Plutora Blog - Release Management
What Companies Benefit Most from Enterprise Release Management?Reading time 3 minutes
There are three characteristics that drive the need to establish a strong Release Management Process (ERM) practice and they are all related to the complications that accompany scale:
- Team Size – The number of people involved in an enterprise release.
- System Scope – The scope of an enterprise system and interdependencies between subsystems affected by an enterprise release.
- Application Risk – The amount of risk presented by an enterprise release.
ERM is especially useful when an organization maintains systems so large that no one group fully understands the scope of the overall system. Enterprise Release Management functions are designed to facilitate visibility across systems no matter the scope they cover. Examples include an e-commerce system implemented as a series of dedicated services including inventory, payment, and front-end web site development. Another example would be a large enterprise that has built a web site that interacts with a CRM system such as PeopleSoft or Siebel.
Companies benefiting from ERM are large enterprises consisting of multiple departments spanning one or more business units supported by one or more IT departments. ERM is applicable for companies with over 100 direct participants in the software delivery lifecycle. If a company has more than three groups coordinating to deliver software with more than 100 direct participants it is a prime candidate to benefit from ERM. ERM provides a higher level of strategic release management to align personnel across departments and address obstacles and communication issues that may arise outside of individual groups.
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Large, composite enterprise systems are characterized by the presence of multiple interdependent subsystems including both systems developed by internal application development teams and third-party services such as content delivery networks and payment gateways. These composite systems involve multiple, independent development groups often spanning several organizational structures both internal and external and subsystems are linked together in a hierarchy creating an overall enterprise architecture. Changes are rarely confined to single, isolated components in a composite system and when application features or services are implemented multiple components in a composite system are impacted simultaneously.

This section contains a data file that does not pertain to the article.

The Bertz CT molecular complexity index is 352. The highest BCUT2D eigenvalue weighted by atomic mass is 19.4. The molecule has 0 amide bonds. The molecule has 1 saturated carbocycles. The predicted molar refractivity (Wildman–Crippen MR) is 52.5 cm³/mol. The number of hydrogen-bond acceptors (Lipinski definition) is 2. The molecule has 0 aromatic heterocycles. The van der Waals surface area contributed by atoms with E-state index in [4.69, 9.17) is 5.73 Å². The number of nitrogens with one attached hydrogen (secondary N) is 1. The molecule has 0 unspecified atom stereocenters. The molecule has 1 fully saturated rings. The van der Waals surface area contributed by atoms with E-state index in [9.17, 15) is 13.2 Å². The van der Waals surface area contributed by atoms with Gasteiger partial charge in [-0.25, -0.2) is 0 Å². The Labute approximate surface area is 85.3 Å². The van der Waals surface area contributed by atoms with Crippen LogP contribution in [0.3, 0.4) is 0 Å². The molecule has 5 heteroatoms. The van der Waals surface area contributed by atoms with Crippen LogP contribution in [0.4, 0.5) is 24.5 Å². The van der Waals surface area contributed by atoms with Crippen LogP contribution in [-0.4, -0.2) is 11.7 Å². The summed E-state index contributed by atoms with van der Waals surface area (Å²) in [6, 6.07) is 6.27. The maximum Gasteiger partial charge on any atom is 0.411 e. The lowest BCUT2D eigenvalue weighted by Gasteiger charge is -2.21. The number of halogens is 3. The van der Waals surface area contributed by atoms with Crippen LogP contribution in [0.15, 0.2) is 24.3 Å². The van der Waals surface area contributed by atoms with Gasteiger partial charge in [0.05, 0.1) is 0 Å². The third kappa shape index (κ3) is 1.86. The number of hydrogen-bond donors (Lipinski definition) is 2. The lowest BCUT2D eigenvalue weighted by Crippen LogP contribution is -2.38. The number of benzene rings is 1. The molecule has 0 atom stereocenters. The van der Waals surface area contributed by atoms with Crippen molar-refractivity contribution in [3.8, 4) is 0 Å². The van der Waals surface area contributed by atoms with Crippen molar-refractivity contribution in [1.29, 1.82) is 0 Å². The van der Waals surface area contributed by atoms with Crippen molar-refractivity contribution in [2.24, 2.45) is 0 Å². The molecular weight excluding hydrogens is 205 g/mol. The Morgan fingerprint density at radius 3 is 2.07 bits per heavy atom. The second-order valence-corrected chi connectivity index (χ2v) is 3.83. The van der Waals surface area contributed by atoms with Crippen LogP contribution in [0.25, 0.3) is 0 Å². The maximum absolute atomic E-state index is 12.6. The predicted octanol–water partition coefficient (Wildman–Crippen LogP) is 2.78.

High-risk industries such as e-commerce, government, and banking require a constant commitment to 24/7 availability. Uptime is the primary concern for a business designed to serve consumers and any organization of sufficient complexity is faced with the challenge of controlling the impact of software releases. As software releases are the primary source of downtime in most enterprises, there’s a special sensitivity and awareness when it comes to managing release-related risk.
When contingency planning isn’t optional and when minutes of downtime or even transient downtime can impact the business an ERM practice is required to help to identify and manage risks associated with multi-project deployments.